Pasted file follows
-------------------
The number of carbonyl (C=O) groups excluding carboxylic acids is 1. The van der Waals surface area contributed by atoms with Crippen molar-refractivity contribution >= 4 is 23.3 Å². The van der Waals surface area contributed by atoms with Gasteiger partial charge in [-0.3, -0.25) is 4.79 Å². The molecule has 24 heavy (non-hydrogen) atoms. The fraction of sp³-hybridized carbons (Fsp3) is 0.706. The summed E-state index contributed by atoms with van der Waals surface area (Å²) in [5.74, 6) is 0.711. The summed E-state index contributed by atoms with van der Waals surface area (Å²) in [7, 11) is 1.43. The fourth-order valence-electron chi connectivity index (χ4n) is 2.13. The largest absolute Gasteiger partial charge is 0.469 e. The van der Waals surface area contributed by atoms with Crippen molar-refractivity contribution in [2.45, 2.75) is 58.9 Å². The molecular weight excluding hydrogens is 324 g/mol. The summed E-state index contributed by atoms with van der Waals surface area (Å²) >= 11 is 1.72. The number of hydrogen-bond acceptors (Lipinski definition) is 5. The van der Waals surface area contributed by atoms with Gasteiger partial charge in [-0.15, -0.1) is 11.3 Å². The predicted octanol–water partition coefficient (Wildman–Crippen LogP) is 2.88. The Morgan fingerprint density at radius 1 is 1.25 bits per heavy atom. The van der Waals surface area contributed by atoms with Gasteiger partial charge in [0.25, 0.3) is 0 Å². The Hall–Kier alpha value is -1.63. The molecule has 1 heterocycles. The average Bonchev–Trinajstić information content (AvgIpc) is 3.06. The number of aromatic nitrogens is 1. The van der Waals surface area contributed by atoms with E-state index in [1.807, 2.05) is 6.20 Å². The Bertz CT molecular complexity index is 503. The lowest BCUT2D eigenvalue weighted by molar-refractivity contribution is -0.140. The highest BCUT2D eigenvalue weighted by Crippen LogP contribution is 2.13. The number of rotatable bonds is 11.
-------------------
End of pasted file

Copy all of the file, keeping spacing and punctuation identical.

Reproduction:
The number of carbonyl (C=O) groups excluding carboxylic acids is 1. The van der Waals surface area contributed by atoms with Crippen molar-refractivity contribution >= 4 is 23.3 Å². The van der Waals surface area contributed by atoms with Gasteiger partial charge in [-0.3, -0.25) is 4.79 Å². The molecule has 24 heavy (non-hydrogen) atoms. The fraction of sp³-hybridized carbons (Fsp3) is 0.706. The summed E-state index contributed by atoms with van der Waals surface area (Å²) in [5.74, 6) is 0.711. The summed E-state index contributed by atoms with van der Waals surface area (Å²) in [7, 11) is 1.43. The fourth-order valence-electron chi connectivity index (χ4n) is 2.13. The largest absolute Gasteiger partial charge is 0.469 e. The van der Waals surface area contributed by atoms with Crippen molar-refractivity contribution in [2.45, 2.75) is 58.9 Å². The molecular weight excluding hydrogens is 324 g/mol. The summed E-state index contributed by atoms with van der Waals surface area (Å²) >= 11 is 1.72. The number of hydrogen-bond acceptors (Lipinski definition) is 5. The van der Waals surface area contributed by atoms with Gasteiger partial charge in [-0.15, -0.1) is 11.3 Å². The predicted octanol–water partition coefficient (Wildman–Crippen LogP) is 2.88. The Morgan fingerprint density at radius 1 is 1.25 bits per heavy atom. The van der Waals surface area contributed by atoms with Gasteiger partial charge in [0.25, 0.3) is 0 Å². The Hall–Kier alpha value is -1.63. The molecule has 1 heterocycles. The average Bonchev–Trinajstić information content (AvgIpc) is 3.06. The number of aromatic nitrogens is 1. The van der Waals surface area contributed by atoms with E-state index in [1.807, 2.05) is 6.20 Å². The Bertz CT molecular complexity index is 503. The lowest BCUT2D eigenvalue weighted by molar-refractivity contribution is -0.140. The highest BCUT2D eigenvalue weighted by Crippen LogP contribution is 2.13. The number of rotatable bonds is 11.